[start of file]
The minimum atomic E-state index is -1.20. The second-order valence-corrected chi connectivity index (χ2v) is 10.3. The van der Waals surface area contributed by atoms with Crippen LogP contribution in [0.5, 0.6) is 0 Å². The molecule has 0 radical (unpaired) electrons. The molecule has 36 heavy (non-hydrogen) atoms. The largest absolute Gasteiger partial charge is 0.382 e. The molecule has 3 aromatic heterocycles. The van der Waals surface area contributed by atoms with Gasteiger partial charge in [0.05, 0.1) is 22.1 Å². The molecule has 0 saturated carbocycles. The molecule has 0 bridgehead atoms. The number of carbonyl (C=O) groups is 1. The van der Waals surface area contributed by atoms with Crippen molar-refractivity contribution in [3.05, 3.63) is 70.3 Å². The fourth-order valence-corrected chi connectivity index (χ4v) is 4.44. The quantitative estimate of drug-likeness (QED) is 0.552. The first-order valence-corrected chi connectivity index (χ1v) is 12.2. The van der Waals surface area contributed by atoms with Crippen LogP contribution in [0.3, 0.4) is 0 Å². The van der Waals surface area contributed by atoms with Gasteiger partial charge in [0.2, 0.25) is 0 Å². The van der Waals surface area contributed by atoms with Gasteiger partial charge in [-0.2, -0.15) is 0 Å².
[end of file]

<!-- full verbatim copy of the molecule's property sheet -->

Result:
The minimum atomic E-state index is -1.20. The second-order valence-corrected chi connectivity index (χ2v) is 10.3. The van der Waals surface area contributed by atoms with Crippen LogP contribution in [0.5, 0.6) is 0 Å². The molecule has 0 radical (unpaired) electrons. The molecule has 36 heavy (non-hydrogen) atoms. The largest absolute Gasteiger partial charge is 0.382 e. The molecule has 3 aromatic heterocycles. The van der Waals surface area contributed by atoms with Gasteiger partial charge in [0.05, 0.1) is 22.1 Å². The molecule has 0 saturated carbocycles. The molecule has 0 bridgehead atoms. The number of carbonyl (C=O) groups is 1. The van der Waals surface area contributed by atoms with Crippen molar-refractivity contribution in [3.05, 3.63) is 70.3 Å². The fourth-order valence-corrected chi connectivity index (χ4v) is 4.44. The quantitative estimate of drug-likeness (QED) is 0.552. The first-order valence-corrected chi connectivity index (χ1v) is 12.2. The van der Waals surface area contributed by atoms with Crippen LogP contribution in [0.3, 0.4) is 0 Å². The van der Waals surface area contributed by atoms with Gasteiger partial charge in [0.2, 0.25) is 0 Å². The van der Waals surface area contributed by atoms with Gasteiger partial charge in [-0.2, -0.15) is 0 Å².